World Energy Alternatives LLC is a producer, distributor and marketer of biodiesel. President and CEO Gene Gebolys says that biodiesel for bioheat blending is still a relatively small percentage of the company's total sales. When asked about future sales, he projects, "As a large part of our sales, I wouldn't expect it to get over 10 percent to 15 percent." However, Gebolys qualifies his statement by telling Biodiesel Magazine, "It could get much bigger. The bioheat industry has huge potential."

Logistical Challenges
The geographic market-combined with competitive, individual retailers-present both opportunities and challenges. Until recently, if a heating oil retailer wanted to sell bioheat, it would employ a "splash blending" method, in which it would mix biodiesel from one terminal in the delivery truck with heating oil from another terminal. This method can add time and expense as well as compromise quality. Beyond that, splash blending effectively makes bioheat a boutique fuel and does not establish continuity within the industry.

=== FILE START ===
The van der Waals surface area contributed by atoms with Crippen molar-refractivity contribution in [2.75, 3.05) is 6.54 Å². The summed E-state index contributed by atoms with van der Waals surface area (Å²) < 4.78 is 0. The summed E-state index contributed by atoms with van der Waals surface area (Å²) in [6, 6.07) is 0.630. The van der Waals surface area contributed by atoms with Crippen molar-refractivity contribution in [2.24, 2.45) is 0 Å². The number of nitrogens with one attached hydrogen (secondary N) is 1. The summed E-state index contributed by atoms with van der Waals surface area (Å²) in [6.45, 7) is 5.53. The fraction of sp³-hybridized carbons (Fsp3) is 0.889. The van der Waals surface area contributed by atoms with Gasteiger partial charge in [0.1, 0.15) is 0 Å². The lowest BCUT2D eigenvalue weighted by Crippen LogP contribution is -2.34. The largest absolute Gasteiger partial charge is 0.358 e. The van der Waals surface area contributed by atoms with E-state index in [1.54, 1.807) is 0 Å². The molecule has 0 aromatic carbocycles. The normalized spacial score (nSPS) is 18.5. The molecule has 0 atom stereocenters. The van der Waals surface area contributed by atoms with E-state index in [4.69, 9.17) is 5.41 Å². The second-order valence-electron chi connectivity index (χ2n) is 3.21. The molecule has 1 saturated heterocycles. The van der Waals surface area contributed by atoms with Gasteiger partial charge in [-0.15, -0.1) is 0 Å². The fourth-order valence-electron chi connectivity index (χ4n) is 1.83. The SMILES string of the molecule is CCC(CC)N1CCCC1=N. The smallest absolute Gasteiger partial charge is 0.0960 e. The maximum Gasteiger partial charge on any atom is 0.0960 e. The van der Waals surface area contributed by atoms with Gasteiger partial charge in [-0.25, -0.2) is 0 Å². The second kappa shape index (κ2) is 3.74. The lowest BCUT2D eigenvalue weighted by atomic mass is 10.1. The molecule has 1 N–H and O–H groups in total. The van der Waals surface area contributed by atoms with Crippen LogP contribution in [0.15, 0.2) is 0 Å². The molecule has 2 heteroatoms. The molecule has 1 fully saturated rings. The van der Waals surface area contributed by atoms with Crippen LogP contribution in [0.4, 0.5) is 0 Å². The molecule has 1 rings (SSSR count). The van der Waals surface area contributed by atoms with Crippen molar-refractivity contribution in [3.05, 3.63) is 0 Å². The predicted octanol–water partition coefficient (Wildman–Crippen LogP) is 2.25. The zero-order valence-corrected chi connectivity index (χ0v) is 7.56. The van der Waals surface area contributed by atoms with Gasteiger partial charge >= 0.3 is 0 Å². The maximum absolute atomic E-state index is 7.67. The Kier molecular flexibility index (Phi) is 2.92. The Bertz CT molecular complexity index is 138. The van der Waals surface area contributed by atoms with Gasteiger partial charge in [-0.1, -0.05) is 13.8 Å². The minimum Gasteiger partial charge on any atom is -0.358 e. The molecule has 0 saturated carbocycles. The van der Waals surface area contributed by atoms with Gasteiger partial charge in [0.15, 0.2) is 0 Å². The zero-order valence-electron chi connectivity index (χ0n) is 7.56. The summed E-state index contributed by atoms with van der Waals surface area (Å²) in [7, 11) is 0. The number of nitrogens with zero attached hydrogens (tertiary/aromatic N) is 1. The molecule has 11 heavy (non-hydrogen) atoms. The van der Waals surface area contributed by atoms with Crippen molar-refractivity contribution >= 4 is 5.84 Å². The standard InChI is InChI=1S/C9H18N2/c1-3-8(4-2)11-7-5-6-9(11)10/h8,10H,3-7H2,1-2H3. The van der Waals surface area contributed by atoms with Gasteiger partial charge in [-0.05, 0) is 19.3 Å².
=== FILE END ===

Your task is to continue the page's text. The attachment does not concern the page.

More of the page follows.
Nazzaro explains that this "prehistoric method" is not conducive to nurturing bioheat into a viable product. It is crucial for large wholesalers to provide pre-blended fuel, as that is where most retailers acquire fuel. "They need to put those assets in place to get growth," he says. "Commercial infrastructure will make or break the bioheat market. If it's not available-even if [the retailers are] embracing it, they won't buy it."

March 30 marked a huge step for the bioheat industry, as Sprague Energy opened a biofuel terminal in Albany, N.Y. It is the first terminal in the Northeast to offer ratio blending of biodiesel, and arguably the only terminal that will also provide blends for heating purposes. "We provide the most sought after blends of bioheat and biodiesel, which are B2, B5 and B20," says Tim Keaveney, manager of premium fuels and biodiesel marketing for Sprague. "Sprague is endorsing both NBB and NORA recommendations to introduce bioheat in B2 to B5 blends."

Sprague is one of the largest heating oil wholesale companies in the area; it sells 20 percent of all heating oil in New England. "It was a landmark day because it was the first time anyone of our magnitude introduced biodiesel at a terminal," Keaveny says.